Earlier this year I was listening to a podcast where the hosts were chatting on how COVID has changed us socially. They were referring to the different levels of pain and how there is guilt associated with some of the pain. We have all been affected by the pandemic; some more than others. For those who were healthy and employed, staying at home was more of an inconvenience than a true problem. The biggest discomfort was juggling the family life with work and school, and having no way to let go of the stress of it outside the home.
Yet the pain around us is real. So many are sick, so many need oxygen, so many need their paycheck, and so many continue to die. It’s been more than a year and many are still suffering at the hands of COVID and its minions. The exhaustion of the healthcare community, the pain in the eyes of those who have lost someone, the desperation of those without a job, and the suffering of those who are sick; can those who have been unscathed really dare say something about the small inconvenience of having to simply stay at home? Yes.
We first have to understand that the effects of COVID aren’t only physical; they are emotional, mental, and even spiritual. Stress from being cooped up at home and having to manage school for kids or being alone plays a huge part on how we feel. Depression can hit when we have to face the news of pain every day, again and again, as well as the reality of social injustice. Missing out on important events or even small family ones can give power to a downward spiral of our state. The need for connecting with others and the different methods for coping that we might not have available during a lockdown, add to the hardship of solitude forced upon us.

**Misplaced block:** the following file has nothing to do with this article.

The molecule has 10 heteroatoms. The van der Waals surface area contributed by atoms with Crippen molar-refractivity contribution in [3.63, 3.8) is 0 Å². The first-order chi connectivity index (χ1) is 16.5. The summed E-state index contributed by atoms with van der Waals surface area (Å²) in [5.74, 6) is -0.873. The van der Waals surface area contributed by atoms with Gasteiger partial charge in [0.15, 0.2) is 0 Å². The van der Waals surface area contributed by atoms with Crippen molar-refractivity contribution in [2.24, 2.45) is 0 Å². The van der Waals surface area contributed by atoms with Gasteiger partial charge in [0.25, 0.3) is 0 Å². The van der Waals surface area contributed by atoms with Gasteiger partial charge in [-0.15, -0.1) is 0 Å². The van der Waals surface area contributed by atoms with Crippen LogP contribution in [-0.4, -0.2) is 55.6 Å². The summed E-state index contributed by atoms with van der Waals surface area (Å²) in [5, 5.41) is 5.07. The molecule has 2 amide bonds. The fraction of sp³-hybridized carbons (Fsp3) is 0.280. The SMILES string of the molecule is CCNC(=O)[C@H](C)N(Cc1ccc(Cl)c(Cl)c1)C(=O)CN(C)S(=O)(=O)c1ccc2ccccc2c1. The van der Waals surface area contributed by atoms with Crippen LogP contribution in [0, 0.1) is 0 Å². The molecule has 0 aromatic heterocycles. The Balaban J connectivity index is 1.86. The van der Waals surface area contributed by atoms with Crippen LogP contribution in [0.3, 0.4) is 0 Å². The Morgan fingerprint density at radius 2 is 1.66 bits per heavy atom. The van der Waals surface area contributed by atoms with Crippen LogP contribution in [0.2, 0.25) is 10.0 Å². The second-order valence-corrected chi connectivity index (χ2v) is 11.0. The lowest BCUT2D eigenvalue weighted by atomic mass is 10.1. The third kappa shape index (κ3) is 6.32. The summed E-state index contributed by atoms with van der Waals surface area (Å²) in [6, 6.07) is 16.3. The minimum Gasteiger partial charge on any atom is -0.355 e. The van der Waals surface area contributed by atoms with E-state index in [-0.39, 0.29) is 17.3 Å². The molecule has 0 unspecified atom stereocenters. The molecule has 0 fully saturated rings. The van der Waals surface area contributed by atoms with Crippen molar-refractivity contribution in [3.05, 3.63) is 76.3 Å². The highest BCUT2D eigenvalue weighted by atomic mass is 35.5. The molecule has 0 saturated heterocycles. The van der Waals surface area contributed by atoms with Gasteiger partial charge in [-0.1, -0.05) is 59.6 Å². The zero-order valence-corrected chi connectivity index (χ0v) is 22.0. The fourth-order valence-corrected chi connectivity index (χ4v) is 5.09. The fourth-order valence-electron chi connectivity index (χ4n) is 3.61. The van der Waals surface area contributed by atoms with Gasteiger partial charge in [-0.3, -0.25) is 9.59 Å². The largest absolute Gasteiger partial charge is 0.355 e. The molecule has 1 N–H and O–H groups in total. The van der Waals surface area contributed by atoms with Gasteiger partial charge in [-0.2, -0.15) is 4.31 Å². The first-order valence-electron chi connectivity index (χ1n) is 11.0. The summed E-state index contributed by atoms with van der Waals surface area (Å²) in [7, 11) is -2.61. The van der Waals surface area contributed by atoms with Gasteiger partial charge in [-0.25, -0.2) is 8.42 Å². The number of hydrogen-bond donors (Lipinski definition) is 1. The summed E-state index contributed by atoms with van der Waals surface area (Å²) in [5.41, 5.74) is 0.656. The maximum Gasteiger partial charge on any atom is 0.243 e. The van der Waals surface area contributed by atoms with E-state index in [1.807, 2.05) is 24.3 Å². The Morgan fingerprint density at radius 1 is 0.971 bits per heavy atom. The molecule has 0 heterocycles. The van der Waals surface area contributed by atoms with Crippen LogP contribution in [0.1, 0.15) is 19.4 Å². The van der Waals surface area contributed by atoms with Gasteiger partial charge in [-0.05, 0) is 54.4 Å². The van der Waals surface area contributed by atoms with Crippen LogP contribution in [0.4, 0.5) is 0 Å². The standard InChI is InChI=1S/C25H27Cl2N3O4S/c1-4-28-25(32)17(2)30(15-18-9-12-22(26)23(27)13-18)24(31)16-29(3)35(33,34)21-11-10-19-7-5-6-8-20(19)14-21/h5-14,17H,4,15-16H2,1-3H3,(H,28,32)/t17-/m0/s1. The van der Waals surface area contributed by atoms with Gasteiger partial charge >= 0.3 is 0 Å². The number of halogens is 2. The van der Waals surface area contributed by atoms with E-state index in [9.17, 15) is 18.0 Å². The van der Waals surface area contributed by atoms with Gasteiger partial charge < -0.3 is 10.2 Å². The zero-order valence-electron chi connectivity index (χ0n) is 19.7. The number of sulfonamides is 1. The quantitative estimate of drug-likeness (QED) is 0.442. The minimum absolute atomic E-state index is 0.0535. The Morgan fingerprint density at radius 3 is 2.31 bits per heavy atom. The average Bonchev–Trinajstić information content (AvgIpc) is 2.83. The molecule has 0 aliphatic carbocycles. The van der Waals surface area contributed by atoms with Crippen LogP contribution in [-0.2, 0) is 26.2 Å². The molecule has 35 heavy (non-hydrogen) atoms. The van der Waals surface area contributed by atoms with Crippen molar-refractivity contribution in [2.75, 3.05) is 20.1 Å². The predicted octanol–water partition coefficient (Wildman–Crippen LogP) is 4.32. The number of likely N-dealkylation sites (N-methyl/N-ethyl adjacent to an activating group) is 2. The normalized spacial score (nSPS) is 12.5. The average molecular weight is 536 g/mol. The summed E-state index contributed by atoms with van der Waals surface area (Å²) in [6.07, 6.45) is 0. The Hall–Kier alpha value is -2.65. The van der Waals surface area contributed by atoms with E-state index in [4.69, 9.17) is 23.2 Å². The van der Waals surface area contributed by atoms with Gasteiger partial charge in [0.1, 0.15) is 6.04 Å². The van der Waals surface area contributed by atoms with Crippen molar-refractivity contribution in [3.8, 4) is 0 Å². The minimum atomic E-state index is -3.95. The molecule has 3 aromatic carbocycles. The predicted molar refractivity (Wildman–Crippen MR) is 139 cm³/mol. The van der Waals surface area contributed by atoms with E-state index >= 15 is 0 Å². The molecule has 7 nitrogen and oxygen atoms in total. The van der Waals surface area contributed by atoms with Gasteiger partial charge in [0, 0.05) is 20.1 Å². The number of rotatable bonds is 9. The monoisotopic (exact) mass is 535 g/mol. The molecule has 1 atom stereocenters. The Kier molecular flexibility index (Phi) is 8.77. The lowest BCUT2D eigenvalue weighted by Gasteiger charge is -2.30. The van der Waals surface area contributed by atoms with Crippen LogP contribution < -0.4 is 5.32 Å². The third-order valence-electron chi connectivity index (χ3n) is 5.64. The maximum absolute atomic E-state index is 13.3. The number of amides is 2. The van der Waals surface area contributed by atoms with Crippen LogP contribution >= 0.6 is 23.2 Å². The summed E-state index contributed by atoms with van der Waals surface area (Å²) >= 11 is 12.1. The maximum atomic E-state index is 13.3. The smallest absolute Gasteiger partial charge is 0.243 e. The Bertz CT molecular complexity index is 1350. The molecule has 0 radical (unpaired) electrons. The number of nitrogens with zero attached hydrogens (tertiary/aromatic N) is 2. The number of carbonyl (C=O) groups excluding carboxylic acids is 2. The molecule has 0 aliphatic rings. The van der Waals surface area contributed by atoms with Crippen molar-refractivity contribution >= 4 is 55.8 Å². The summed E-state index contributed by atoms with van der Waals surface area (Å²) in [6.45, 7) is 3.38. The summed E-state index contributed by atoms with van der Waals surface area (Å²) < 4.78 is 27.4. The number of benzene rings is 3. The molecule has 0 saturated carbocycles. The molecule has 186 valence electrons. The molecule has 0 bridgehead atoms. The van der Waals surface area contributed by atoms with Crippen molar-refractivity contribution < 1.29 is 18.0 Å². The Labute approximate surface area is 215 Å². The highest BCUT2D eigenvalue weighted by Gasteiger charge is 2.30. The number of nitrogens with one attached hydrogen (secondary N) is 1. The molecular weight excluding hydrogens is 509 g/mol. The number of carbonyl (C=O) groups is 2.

It might look weak to feel discouraged, tired, or hurt, when facing these difficulties, and when so many are fighting for their lives. It might look ungrateful to complain about an uncomfortable situation where some are struggling to breathe. In comparison, one situation is much better than the other, yet let’s admit that both are bad. We cannot sweep under the rug a tough situation because another one is tougher. They both need to be acknowledged. One party might have more strength to keep moving forward and to try and share some of the burden from the most hurt party. We can take turns serving each other, but we are not to cause shame for pain that is real.
I can admit that there are times where I don’t have the strength or space to be empathetic. I have too much pain to think of helping others with theirs. Yet my pain doesn’t give me permission to discount theirs. By allowing them to hurt without my judgment, I am allowing a safe space for the pain to be processed. We can’t escape the hurt; we can’t think that not talking about it or talking over it about things that are going fine, it is going to make the feeling disappear. Pain unfortunately needs to be lived in order for us to be freed from it. Do not sow your pain because it will grow into a heart-eating plant. Recognize it so you can process it into something good and useful, and when you are ready, proceed to help those around you.